Pharaoh Hound

Teresa Kho-Pelfrey, DVM
By Teresa Kho-Pelfrey, DVM on Dec. 21, 2023
red pharoah hound standing on rocky terrain

In This Article

General Care

The Pharaoh Hound is a unique dog breed with a regal appearance reminiscent of ancient Egypt. Elegant and graceful, this breed holds a mystic allure not only for the resemblance to the Egyptian god Anubis, but for the dogs’ unique ability to blush when excited.

The Pharaoh Hound is believed to have roots dating back to 4400 BCE Egypt, according to the Pharaoh Hound Club of America (PHCA), before being further developed in Malta. The American Kennel Club (AKC) officially recognized the breed in 1983.

Caring for a Pharaoh Hound

Resembling other sight hounds with a slim build, the Pharaoh Hound is a medium-sized dog that stands 21–25 inches tall and weighs 45–55 pounds. They have a statuesque presence that’s hard to overlook, with large ears, a slender muzzle, and long legs. Their coat is short and comes in shades of tan, chestnut, or golden-red.

The Pharaoh Hound’s temperament is friendly and sociable, making them great family dogs. They’re playful and have an energetic nature that calls for regular exercise to keep them healthy and happy. Grooming them is relatively easy due to their short and smooth coat.

Pharaoh Hound Health Issues

The average Pharaoh Hound lifespan is 12–14 years, about typical for medium dog breeds. They’re generally a healthy breed but may be predisposed to certain health issues. Pet insurance may be a good investment when bringing home a Pharaoh Hound puppy.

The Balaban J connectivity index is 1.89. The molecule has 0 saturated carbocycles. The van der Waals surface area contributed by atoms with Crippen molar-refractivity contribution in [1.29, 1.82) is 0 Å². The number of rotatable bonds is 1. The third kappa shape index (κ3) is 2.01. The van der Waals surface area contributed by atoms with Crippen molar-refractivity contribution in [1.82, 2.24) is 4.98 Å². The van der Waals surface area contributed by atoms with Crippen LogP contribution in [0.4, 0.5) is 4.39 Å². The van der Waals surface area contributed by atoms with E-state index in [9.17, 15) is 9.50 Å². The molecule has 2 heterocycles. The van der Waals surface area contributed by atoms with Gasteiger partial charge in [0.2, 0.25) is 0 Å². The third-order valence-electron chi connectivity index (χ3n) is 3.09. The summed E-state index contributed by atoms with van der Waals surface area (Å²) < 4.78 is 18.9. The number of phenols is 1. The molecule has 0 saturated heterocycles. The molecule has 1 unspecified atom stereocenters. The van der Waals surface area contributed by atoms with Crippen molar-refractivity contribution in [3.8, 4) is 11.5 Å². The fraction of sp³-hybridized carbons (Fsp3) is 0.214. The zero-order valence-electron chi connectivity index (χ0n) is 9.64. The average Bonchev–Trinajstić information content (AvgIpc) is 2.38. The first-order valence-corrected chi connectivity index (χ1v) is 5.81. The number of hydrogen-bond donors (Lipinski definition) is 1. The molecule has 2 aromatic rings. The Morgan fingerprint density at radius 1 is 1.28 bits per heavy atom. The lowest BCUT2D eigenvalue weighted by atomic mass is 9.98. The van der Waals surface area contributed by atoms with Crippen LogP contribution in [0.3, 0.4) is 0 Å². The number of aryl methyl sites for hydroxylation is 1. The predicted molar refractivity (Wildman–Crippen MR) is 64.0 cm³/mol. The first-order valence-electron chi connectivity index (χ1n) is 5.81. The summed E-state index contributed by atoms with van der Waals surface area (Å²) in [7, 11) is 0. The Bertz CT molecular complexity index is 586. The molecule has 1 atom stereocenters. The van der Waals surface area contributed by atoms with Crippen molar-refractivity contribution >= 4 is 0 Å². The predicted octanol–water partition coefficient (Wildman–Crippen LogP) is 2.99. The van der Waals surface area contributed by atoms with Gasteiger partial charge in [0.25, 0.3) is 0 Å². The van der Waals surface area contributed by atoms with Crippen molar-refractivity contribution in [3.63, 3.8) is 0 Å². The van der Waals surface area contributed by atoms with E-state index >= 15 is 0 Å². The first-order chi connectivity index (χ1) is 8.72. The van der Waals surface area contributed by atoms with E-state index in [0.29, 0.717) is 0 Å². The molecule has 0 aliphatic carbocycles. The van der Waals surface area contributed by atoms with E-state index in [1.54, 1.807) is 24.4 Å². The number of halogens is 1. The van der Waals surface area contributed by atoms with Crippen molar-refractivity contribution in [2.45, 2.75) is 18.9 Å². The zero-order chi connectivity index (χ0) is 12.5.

Elbow and Hip Dysplasia

Elbow dysplasia and hip dysplasia are both orthopedic conditions that can affect Pharaoh Hounds.

Hip dysplasia is a condition where the hip joint is unstable and loose, which can eventually cause arthritis and limited mobility. Similarly, elbow dysplasia is a condition where a dog’s elbow joint doesn’t fit together properly.

Both are inherited conditions that can also be exacerbated by other contributing factors, such as exercise habits, weight, and nutrition. Treatment for both can range from pain medications and joint supplements to surgery, depending on the severity.

Patellar Luxation

Pharaoh Hounds can develop luxating patella, an inherited condition where one or both of the kneecaps (patellas) pop in and out of place (luxate).

Although patellar luxation is not considered a painful condition, it may cause the dog to favor one leg and can also predispose them to other knee injuries (such as a cranial cruciate ligament tear) and arthritis. Depending on the severity, surgical correction may be recommended to prevent further injury and improve quality of life.

The average Pharaoh Hound lifespan is 12–14 years, about typical for medium dog breeds. They’re generally a healthy breed but may be predisposed to certain health issues.

Eye Disorders

Progressive retinal atrophy (PRA) is a group of degenerative diseases that affect the retina (the light-sensitive layer of the eye), eventually causing blindness.

Night blindness is often the first sign of the most common form of PRA. This will progress to a complete loss of vision. PRA is an inherited disease that affects Pharaoh Hounds as a result of both parents carrying the gene, even though the parents may not show signs of it themselves.

While this disease cannot be prevented or treated, there is a DNA test that can screen for the defective gene in potential carriers.